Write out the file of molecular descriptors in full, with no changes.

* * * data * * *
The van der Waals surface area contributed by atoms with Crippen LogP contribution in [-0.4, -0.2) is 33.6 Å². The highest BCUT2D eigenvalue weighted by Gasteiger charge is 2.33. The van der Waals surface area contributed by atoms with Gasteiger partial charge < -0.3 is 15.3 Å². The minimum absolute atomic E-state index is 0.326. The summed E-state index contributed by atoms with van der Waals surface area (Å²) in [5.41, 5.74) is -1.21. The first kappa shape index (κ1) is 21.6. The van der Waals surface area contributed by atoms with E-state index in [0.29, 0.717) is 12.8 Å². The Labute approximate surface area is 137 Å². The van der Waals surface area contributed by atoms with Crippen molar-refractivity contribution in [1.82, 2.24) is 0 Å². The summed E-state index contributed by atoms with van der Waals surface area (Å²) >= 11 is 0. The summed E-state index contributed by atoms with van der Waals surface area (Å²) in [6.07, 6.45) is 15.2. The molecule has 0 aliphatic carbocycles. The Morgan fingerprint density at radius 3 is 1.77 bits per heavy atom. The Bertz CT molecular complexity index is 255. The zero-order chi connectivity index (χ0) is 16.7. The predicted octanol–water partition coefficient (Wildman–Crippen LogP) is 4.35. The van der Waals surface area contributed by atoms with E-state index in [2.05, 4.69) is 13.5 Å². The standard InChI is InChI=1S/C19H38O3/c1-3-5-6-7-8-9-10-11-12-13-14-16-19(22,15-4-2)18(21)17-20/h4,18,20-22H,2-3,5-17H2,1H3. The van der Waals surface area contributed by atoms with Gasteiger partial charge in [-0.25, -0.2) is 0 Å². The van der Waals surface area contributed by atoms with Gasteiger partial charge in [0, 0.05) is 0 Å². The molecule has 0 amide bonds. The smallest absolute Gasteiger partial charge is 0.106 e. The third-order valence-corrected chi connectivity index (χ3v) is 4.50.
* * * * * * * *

The van der Waals surface area contributed by atoms with Crippen LogP contribution in [-0.4, -0.2) is 33.6 Å². The highest BCUT2D eigenvalue weighted by Gasteiger charge is 2.33. The van der Waals surface area contributed by atoms with Gasteiger partial charge < -0.3 is 15.3 Å². The minimum absolute atomic E-state index is 0.326. The summed E-state index contributed by atoms with van der Waals surface area (Å²) in [5.41, 5.74) is -1.21. The first kappa shape index (κ1) is 21.6. The van der Waals surface area contributed by atoms with E-state index in [0.29, 0.717) is 12.8 Å². The Labute approximate surface area is 137 Å². The van der Waals surface area contributed by atoms with Crippen molar-refractivity contribution in [1.82, 2.24) is 0 Å². The summed E-state index contributed by atoms with van der Waals surface area (Å²) >= 11 is 0. The summed E-state index contributed by atoms with van der Waals surface area (Å²) in [6.07, 6.45) is 15.2. The molecule has 0 aliphatic carbocycles. The Morgan fingerprint density at radius 3 is 1.77 bits per heavy atom. The Bertz CT molecular complexity index is 255. The zero-order chi connectivity index (χ0) is 16.7. The predicted octanol–water partition coefficient (Wildman–Crippen LogP) is 4.35. The van der Waals surface area contributed by atoms with E-state index in [2.05, 4.69) is 13.5 Å². The standard InChI is InChI=1S/C19H38O3/c1-3-5-6-7-8-9-10-11-12-13-14-16-19(22,15-4-2)18(21)17-20/h4,18,20-22H,2-3,5-17H2,1H3. The van der Waals surface area contributed by atoms with Gasteiger partial charge in [-0.25, -0.2) is 0 Å². The van der Waals surface area contributed by atoms with Gasteiger partial charge in [0, 0.05) is 0 Å². The molecule has 0 amide bonds. The smallest absolute Gasteiger partial charge is 0.106 e. The third-order valence-corrected chi connectivity index (χ3v) is 4.50.